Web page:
It's important to be able to describe - and give examples of the sources of constitutional law. While Britain doesn't have a single document (though life for US Law students is little easier - they still need to remember the key cases; and the law - created under the authority of the Constitution- which governs the workings and relationships of the institutions - and the rights of citizens).
Below is yet another MindMap - again a useful starting point - either for an extended single map - or for new maps specific to the headings of this Master MindMap.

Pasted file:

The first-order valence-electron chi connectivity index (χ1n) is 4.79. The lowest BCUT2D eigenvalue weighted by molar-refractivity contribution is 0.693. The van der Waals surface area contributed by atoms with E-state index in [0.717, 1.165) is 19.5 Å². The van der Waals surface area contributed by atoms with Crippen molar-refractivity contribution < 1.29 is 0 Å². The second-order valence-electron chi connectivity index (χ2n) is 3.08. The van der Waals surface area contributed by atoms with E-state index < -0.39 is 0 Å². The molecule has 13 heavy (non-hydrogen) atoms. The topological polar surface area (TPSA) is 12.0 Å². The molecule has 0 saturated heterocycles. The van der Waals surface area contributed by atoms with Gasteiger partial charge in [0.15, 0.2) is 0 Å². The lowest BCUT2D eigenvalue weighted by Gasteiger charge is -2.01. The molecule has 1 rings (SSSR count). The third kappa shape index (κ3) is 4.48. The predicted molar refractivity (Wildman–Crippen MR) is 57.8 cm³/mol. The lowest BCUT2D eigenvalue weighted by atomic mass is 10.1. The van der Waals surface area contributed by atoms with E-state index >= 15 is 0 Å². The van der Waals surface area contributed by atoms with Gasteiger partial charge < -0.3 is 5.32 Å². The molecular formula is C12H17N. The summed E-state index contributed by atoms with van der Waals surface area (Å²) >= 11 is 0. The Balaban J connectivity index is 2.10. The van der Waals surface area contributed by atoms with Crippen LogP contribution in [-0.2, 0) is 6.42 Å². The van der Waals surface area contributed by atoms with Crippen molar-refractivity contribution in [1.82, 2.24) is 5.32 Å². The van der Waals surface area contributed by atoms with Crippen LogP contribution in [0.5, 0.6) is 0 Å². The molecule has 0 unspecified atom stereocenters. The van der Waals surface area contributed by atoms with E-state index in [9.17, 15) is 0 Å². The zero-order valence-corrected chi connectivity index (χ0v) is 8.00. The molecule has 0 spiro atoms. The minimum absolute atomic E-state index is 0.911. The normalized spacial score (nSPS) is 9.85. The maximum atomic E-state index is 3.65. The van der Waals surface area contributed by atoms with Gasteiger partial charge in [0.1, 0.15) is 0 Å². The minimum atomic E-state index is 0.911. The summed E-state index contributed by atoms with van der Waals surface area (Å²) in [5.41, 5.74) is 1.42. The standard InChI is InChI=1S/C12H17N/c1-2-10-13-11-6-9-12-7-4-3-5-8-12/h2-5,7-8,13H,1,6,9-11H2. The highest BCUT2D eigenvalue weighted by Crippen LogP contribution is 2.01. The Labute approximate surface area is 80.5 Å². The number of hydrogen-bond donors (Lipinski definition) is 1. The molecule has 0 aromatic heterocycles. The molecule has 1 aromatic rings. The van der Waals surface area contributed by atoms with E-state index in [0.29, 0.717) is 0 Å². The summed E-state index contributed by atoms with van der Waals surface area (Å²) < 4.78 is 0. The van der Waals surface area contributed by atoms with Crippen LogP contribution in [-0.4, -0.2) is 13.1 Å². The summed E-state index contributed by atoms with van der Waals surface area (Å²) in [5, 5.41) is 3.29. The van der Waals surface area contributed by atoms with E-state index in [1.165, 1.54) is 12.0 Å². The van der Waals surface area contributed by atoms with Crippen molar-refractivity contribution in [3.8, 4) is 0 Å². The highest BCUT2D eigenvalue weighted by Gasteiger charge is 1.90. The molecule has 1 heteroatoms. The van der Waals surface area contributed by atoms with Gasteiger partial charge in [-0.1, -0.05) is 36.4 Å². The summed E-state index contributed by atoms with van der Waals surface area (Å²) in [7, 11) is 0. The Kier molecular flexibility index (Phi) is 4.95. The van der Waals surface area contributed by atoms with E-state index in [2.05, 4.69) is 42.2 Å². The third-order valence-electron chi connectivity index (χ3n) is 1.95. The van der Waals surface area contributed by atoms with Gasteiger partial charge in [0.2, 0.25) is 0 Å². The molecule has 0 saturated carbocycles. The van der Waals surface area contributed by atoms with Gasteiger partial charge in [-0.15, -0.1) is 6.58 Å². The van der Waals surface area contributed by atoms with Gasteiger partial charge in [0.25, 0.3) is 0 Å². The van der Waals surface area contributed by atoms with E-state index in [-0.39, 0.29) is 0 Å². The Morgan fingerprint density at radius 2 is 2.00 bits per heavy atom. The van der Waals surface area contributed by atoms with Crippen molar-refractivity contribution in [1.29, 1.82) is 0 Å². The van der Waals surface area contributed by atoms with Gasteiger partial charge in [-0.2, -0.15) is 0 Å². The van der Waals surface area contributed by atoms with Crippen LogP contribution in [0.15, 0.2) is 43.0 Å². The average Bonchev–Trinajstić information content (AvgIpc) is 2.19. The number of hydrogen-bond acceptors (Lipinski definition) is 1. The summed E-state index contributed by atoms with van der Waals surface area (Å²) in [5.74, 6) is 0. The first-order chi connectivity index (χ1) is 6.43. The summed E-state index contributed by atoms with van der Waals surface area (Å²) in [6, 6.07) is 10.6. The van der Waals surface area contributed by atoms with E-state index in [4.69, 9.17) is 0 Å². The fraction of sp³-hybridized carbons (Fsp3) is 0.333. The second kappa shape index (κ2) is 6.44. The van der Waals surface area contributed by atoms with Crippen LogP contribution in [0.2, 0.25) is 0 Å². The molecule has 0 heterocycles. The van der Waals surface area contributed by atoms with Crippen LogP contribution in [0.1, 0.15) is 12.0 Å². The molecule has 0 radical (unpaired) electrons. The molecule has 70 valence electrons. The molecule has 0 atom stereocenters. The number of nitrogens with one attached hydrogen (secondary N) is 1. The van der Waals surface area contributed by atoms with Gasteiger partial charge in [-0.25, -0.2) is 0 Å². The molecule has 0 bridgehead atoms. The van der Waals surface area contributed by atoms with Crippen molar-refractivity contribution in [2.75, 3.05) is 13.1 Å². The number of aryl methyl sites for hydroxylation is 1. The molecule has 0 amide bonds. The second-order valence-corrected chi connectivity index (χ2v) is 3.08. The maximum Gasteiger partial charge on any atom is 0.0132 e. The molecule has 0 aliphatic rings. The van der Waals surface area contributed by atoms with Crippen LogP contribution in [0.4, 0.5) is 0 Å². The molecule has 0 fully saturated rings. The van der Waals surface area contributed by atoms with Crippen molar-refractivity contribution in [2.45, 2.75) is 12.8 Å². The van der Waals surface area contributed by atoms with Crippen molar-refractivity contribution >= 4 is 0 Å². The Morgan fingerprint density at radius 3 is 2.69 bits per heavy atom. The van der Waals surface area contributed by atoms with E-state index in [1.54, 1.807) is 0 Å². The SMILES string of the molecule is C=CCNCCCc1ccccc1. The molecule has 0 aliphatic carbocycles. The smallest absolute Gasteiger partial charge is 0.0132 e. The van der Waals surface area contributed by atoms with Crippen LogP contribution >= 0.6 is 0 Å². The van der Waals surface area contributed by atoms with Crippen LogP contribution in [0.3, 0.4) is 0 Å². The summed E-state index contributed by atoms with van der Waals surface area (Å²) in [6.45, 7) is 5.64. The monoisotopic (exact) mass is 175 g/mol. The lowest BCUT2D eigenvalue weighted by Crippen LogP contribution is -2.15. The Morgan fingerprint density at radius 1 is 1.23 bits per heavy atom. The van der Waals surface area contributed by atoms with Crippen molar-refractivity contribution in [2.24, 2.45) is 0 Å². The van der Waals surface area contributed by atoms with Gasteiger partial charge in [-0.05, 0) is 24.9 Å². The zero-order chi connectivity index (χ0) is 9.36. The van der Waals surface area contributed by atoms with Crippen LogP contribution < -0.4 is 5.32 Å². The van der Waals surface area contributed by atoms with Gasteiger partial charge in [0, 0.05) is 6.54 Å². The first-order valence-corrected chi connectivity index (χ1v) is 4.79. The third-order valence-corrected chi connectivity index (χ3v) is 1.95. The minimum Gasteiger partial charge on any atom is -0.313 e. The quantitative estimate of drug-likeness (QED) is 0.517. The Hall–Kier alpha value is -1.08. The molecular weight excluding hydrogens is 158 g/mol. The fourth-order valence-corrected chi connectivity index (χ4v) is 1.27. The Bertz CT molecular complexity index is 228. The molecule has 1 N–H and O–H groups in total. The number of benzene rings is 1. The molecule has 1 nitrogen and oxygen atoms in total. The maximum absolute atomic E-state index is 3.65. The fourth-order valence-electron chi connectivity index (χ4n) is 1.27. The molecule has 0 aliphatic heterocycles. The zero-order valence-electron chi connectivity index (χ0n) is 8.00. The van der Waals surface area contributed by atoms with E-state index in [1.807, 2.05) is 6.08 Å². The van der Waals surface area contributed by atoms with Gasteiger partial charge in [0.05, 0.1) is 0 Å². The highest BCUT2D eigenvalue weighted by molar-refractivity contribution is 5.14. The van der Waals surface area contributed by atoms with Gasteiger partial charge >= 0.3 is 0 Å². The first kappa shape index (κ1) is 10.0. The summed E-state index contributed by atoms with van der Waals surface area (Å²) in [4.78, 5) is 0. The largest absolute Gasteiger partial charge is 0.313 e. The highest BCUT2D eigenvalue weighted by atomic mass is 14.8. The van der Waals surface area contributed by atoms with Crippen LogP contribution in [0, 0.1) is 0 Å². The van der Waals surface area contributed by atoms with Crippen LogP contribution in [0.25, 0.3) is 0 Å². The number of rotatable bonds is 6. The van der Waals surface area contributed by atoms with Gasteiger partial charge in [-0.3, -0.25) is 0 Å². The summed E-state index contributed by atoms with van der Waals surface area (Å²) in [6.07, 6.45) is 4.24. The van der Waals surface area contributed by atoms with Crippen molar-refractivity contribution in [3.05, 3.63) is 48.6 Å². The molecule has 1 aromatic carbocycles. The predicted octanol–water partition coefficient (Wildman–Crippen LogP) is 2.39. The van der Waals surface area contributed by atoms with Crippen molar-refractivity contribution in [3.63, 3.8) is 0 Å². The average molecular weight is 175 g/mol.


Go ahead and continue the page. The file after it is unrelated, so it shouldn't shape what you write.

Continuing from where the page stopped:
Definitions are again important - don't forget the classic definition of a "convention" - "rules of constitutional behaviour which are CONSIDERED TO BE BINDING by and upon those who operate the Constitution (the Monarch; Ministers; MPs & Peers; judges...) but which are NOT ENFORCED BY THE LAW COURTS"
Examples and legal authorities are important too (the quote above comes from Marshall & Moodie). A review of constitutional history can be a useful preparation for a constitutional law exam!